Thursday, August 2, 2012

Clusters, Galaxies, Supernovae, and Hypernovae

I taught Astronomy for the first time this last summer at Carl Sandburg College.  It was an interesting experience, being as I had taught physics quite a bit, but I'd never really even taken an Astronomy course.  During the few weeks prior to the class I was racing through the textbook as fast as I could.

When I came to the part about globular clusters and open clusters, I started to fit some things together.


The basic idea here is that a similar event might have drastically different results depending on the surrounding density.  In these videos I'm imagining something like a Type II supernova occurring in three different environments--high density, medium density, and low density.  In the high density case, the end result is a full-blown galaxy.  In the medium density case, the end result is a globular cluster.  In the low density case, the result is an open cluster.

We could go lower-density still, to the point where we just get nebula--gas and dust clouds out of the supernova explosion, or we could go to the other extreme, a hypernova.

In an ordinary Type II supernova "The enormous inward gravitational pull of matter ensures catastrophe...  Gravity overwhelms the pressure of the hot gas, and the str implodes, falling in on itself.  The core temperature rises to nearly 10 billion Kelvin.  At these temperatures individual photons are energetic enough to split iron into lighter nuclei and then break those lighter nuclei apart until only protons and neutrons remain.  This process is known as photodisintegration.  In less than a second, the collapsing core undoes all the effects of nuclear fusion that occurred during the previous 10 million years.  But to split iron and lighter nuclei into smaller pieces requires a lot of energy.  After all, this splitting is the opposite of the fusion reaction that generated the star's energy during earlier times.  The process thus absorbs some of the core's heat energy, reducing the pressure and accelerating the collapse....  There is nothing to prevent the collapse from continuing all the way to the point at which the neutrons themselves come into contact with each other, at the incredible density of 1015 kg/m3... by the time the collapse is actually halted, the core overshoots its point of equilibrium and may reach a density as high as 1015 kg/mbefore beginning to reexpand.  Like a fast-moving ball hitting a brick wall, the core becomes compressed, stops, then rebounds with a vengeance."  (From Astronomy; A beginner's Guide to the Universe, Chaisson McMillan)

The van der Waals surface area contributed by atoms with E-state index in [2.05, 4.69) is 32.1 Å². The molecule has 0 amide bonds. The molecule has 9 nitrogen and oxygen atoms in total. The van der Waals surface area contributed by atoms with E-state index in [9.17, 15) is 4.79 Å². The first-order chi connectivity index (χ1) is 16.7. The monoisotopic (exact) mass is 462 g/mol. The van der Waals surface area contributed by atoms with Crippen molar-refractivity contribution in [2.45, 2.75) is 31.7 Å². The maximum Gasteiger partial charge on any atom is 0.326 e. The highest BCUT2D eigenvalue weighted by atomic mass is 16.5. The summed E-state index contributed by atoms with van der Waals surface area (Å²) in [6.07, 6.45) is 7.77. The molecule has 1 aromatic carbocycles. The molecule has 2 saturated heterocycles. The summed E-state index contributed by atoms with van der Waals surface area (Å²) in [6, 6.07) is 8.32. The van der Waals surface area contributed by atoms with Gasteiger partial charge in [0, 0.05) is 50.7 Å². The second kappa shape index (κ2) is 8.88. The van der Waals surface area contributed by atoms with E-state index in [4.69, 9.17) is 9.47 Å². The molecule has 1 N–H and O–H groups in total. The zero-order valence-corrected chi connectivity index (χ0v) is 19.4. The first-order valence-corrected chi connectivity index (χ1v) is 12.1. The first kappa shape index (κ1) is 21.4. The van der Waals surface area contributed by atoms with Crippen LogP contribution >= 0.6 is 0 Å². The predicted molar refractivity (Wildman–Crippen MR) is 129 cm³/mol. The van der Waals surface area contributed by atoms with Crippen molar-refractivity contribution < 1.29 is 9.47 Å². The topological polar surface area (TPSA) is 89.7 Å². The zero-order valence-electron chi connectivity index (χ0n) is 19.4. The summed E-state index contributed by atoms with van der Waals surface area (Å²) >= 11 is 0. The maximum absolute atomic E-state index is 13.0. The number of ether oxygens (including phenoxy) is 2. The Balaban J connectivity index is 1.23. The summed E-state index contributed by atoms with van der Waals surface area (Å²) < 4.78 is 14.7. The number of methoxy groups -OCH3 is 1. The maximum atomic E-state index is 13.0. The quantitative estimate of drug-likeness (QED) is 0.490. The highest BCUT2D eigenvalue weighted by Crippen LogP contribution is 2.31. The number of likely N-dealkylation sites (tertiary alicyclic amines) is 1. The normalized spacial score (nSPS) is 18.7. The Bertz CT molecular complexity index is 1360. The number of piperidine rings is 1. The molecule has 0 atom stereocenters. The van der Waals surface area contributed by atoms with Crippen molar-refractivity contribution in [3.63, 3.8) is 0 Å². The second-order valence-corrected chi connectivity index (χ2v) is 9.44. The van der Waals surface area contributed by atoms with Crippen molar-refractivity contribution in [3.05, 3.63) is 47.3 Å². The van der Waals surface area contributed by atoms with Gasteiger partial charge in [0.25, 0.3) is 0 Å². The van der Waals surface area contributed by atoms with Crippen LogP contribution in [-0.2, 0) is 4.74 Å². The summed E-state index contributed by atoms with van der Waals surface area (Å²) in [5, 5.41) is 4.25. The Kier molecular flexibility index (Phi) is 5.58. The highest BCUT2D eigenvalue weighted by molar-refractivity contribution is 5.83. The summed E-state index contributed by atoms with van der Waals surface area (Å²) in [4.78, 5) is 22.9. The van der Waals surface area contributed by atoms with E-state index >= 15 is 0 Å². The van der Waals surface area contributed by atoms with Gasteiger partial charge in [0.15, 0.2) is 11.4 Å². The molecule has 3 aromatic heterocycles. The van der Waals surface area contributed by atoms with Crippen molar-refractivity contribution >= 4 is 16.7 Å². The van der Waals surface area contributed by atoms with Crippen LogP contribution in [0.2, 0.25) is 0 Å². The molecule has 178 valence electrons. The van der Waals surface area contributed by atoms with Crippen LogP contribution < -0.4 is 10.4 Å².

Now imagine an environment where the infalling matter is so dense that this photodisintegration/compaction/reexpansion process repeats itself in a region outside the core.


  1. I was watching CNN at my aunt's house today, 8/15/2012, and there was someone on there discussing a supermassive galaxy-cluster... But what he was describing was what might look like a single galaxy with something like 100 trillion stars. I think it's a single galaxy on the scale of a galaxy cluster. It is the perturbation caused by a hypernova happening in the very-very early universe. Is this an energetic enough perturbation to cause what I called the "secondary bang" in my 8/14 blog? Was there a similar formation right here billions of years ago, before it separated out into our local group of galaxies? I wish there were a way to look up the stories that were reported on CNN today on the web, so I could see more exactly who this astronomer was, and more exact information about the formation.

    1. Here it is: